W3C home > Mailing lists > Public > public-xml-core-wg@w3.org > November 2009

Re: XHTML character entity support

From: Shelley Powers <shelley.just@gmail.com>
Date: Tue, 03 Nov 2009 19:39:52 +0000
Message-ID: <643cc0270911031139q2f7e0362mba774217daa6a450@mail.gmail.com>
To: Boris Zbarsky <bzbarsky@mit.edu>
Cc: Henri Sivonen <hsivonen@iki.fi>, Simon Pieters <simonp@opera.com>, Geoffrey Sneddon <gsneddon@opera.com>, John Cowan <cowan@ccil.org>, "public-xml-core-wg@w3.org" <public-xml-core-wg@w3.org>, "public-html@w3.org" <public-html@w3.org>
On Tue, Nov 3, 2009 at 12:56 PM, Boris Zbarsky <bzbarsky@mit.edu> wrote:
> On 11/3/09 1:08 PM, Shelley Powers wrote:
>>
>> Second, what you're discussing seems to be something that's general to
>> all XML parsers, not just browsers. As such, it would be better
>> defined as part of XML core, rather than an end case like HTML5. Or is
>> there something unique that the browsers do that falls outside of
>> normal XML parsing?
>
> As I understand it, XML core allows several different parser behaviors here
> (ranging from "report a well-formedness error" to "load the DTD and expand
> entities using it" to "use a local catalog" to "just shows the unexpanded
> entities as text").  I could be wrong in this understanding, of course;
> please correct me if I am.
>
> If I understand correctly, browsers have by and large chosen a particular
> behavior: using a local catalog for particular DTDs.  The suggestion is to
> define that those particular DTDs should use a specific local catalog and
> what that local catalog is.
>
> Since the DTDs involved are the various XHTML DTDs, it seems that this group
> might be the one tasked with such definition.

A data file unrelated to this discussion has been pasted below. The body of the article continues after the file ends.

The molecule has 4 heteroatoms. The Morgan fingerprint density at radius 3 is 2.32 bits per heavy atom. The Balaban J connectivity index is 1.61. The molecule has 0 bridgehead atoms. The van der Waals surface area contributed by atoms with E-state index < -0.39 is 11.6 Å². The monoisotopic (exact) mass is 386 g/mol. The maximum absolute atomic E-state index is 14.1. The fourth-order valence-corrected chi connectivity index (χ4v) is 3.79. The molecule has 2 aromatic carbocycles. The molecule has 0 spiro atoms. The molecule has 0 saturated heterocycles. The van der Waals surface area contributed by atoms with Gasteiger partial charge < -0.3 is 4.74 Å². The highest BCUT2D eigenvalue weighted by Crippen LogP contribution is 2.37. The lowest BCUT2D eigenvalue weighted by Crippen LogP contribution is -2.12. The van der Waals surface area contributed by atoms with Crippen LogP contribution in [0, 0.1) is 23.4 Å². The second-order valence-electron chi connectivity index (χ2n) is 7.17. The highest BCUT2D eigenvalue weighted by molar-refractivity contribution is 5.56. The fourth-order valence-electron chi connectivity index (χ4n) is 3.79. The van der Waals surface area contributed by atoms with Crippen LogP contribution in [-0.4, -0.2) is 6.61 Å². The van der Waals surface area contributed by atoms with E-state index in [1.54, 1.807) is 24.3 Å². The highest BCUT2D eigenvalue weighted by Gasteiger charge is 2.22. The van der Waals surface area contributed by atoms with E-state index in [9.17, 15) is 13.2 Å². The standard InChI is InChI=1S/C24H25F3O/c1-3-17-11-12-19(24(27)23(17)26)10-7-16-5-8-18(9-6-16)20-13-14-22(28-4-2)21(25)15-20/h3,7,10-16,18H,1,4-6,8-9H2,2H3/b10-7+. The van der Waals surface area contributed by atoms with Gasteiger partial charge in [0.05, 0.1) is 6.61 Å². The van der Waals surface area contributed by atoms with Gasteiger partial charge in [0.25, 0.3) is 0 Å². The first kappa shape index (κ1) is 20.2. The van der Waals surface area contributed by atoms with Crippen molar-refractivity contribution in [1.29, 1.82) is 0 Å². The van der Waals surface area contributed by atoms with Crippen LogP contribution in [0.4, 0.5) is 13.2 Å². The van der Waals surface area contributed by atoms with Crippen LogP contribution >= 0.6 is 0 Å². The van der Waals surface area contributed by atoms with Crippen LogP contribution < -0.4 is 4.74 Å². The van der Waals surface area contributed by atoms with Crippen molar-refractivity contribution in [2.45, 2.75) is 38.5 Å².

You have a valid point, as does Henri, and all the way back to Alexey.

But, there is a sentence in the existing HTML5 specification that reads:

According to the XML specification, XML processors are not guaranteed
to process the external DTD subset referenced in the DOCTYPE. This
means, for example, that using entity references for characters in
XHTML documents is unsafe if they are defined in an external file
(except for &lt;, &gt;, &amp;, &quot; and &apos;)

That is all a web author needs to know. It is clean. It is simple. It
is extremely uncomplicated. It does not require the addition of reams
of text. The only thing I would change is to partner this sentence
with a recommendation to use numeric character references. And even
that's redundant.

>
>> Besides, the point is moot: XHTML5 does not have a DTD, only the five
>> predefined works with the XHTML.
>
> Agreed; this discussion isn't about XHTML5 per se.
>
>> The job of this working group is not to normalize all of the browser
>> quirks and differences. Don't you agree?
>
> In the area of "html" (whatever that might mean), this does in fact seem
> like the job of this working group, fundamentally.

No, the charter for this group is to provide a DOM, an evolution of
HTML4, an XML serialization, some APIs, and some wizzy gee wiz
graphical "stuff".

I think it's a mistake to include the areas already included in the
document whose sole purpose seems to be to normalize browser behavior.
Not anything specific to HTML, as markup. Not even anything specific
to the Document Object Model: browser specific stuff.

I don't think we need to compound this with yet another section,
specifically for browsers.

We support an XML serialization, we follow the rules for XML as
specified in the XML 1.0 specification, and among these is the caveat
that when it comes to entities such as &copy; or &pound; there is no
guarantee that these externally defined entities will be available.

For certain doctypes, the browsers support the entities via catalog.
This is consistent with validating parsers.

Where there is inconsistency is when there is an unknown doctype.
Opera doesn't generate an error, but doesn't expand the entity.
Firefox, Safari, and Chrome given an error. The worst, inconsistent
caes with the "unknown" doctype is with XHTML+RDFa, which does define
the external entities, but which is not in the browsers list of
doctypes. But the behavior is still consistent, because there is that
rule: there is no guarantee that the parser will read the external
DTDs.

For XHTML5, which has no DTD, the behavior is consistent: only the
five predefined entities are available, anything else is an error. And
from I can see, the behavior with this is consistent.

Shelley







>
> -Boris
>
Received on Tuesday, 3 November 2009 20:07:23 UTC

This archive was generated by hypermail 2.4.0 : Friday, 17 January 2020 19:40:40 UTC